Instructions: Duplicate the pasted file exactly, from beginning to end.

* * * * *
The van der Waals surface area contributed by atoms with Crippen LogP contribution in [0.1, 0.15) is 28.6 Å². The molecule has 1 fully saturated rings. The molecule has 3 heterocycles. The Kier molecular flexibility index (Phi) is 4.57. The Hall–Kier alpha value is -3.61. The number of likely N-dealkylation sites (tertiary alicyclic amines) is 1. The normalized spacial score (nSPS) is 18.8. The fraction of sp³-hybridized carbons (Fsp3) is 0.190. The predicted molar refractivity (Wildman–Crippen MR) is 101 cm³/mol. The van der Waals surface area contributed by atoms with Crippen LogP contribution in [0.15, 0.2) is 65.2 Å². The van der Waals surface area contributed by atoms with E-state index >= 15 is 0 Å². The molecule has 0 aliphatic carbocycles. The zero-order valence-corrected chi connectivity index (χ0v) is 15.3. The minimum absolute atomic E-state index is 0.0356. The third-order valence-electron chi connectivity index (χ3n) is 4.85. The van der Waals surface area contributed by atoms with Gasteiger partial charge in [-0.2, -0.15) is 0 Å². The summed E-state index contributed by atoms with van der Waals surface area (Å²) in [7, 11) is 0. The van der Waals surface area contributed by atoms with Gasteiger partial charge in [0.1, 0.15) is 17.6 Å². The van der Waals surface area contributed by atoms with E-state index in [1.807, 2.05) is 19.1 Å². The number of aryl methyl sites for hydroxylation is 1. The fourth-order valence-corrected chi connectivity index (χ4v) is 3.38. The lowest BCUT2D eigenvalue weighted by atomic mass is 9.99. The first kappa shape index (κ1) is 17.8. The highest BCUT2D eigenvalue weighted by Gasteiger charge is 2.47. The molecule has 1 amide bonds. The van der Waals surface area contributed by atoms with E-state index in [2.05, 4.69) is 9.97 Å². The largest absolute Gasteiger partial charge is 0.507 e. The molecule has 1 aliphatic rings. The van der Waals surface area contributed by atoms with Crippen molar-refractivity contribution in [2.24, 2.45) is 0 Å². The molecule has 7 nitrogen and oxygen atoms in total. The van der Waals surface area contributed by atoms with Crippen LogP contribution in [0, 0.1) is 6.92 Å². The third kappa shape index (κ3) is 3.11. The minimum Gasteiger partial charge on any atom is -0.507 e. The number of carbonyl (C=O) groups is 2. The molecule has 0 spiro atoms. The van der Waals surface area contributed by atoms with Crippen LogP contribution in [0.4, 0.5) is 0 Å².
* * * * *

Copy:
The van der Waals surface area contributed by atoms with Crippen LogP contribution in [0.1, 0.15) is 28.6 Å². The molecule has 1 fully saturated rings. The molecule has 3 heterocycles. The Kier molecular flexibility index (Phi) is 4.57. The Hall–Kier alpha value is -3.61. The number of likely N-dealkylation sites (tertiary alicyclic amines) is 1. The normalized spacial score (nSPS) is 18.8. The fraction of sp³-hybridized carbons (Fsp3) is 0.190. The predicted molar refractivity (Wildman–Crippen MR) is 101 cm³/mol. The van der Waals surface area contributed by atoms with Crippen LogP contribution in [0.15, 0.2) is 65.2 Å². The van der Waals surface area contributed by atoms with E-state index >= 15 is 0 Å². The molecule has 0 aliphatic carbocycles. The zero-order valence-corrected chi connectivity index (χ0v) is 15.3. The minimum absolute atomic E-state index is 0.0356. The third-order valence-electron chi connectivity index (χ3n) is 4.85. The van der Waals surface area contributed by atoms with Gasteiger partial charge in [-0.2, -0.15) is 0 Å². The summed E-state index contributed by atoms with van der Waals surface area (Å²) in [7, 11) is 0. The van der Waals surface area contributed by atoms with Gasteiger partial charge in [0.1, 0.15) is 17.6 Å². The van der Waals surface area contributed by atoms with E-state index in [1.807, 2.05) is 19.1 Å². The number of aryl methyl sites for hydroxylation is 1. The fourth-order valence-corrected chi connectivity index (χ4v) is 3.38. The lowest BCUT2D eigenvalue weighted by atomic mass is 9.99. The first kappa shape index (κ1) is 17.8. The highest BCUT2D eigenvalue weighted by Gasteiger charge is 2.47. The molecule has 1 amide bonds. The van der Waals surface area contributed by atoms with E-state index in [2.05, 4.69) is 9.97 Å². The largest absolute Gasteiger partial charge is 0.507 e. The molecule has 1 aliphatic rings. The van der Waals surface area contributed by atoms with Crippen molar-refractivity contribution in [2.24, 2.45) is 0 Å². The molecule has 7 nitrogen and oxygen atoms in total. The van der Waals surface area contributed by atoms with Crippen LogP contribution in [0, 0.1) is 6.92 Å². The third kappa shape index (κ3) is 3.11. The minimum Gasteiger partial charge on any atom is -0.507 e. The number of carbonyl (C=O) groups is 2. The molecule has 0 spiro atoms. The van der Waals surface area contributed by atoms with Crippen LogP contribution in [0.4, 0.5) is 0 Å².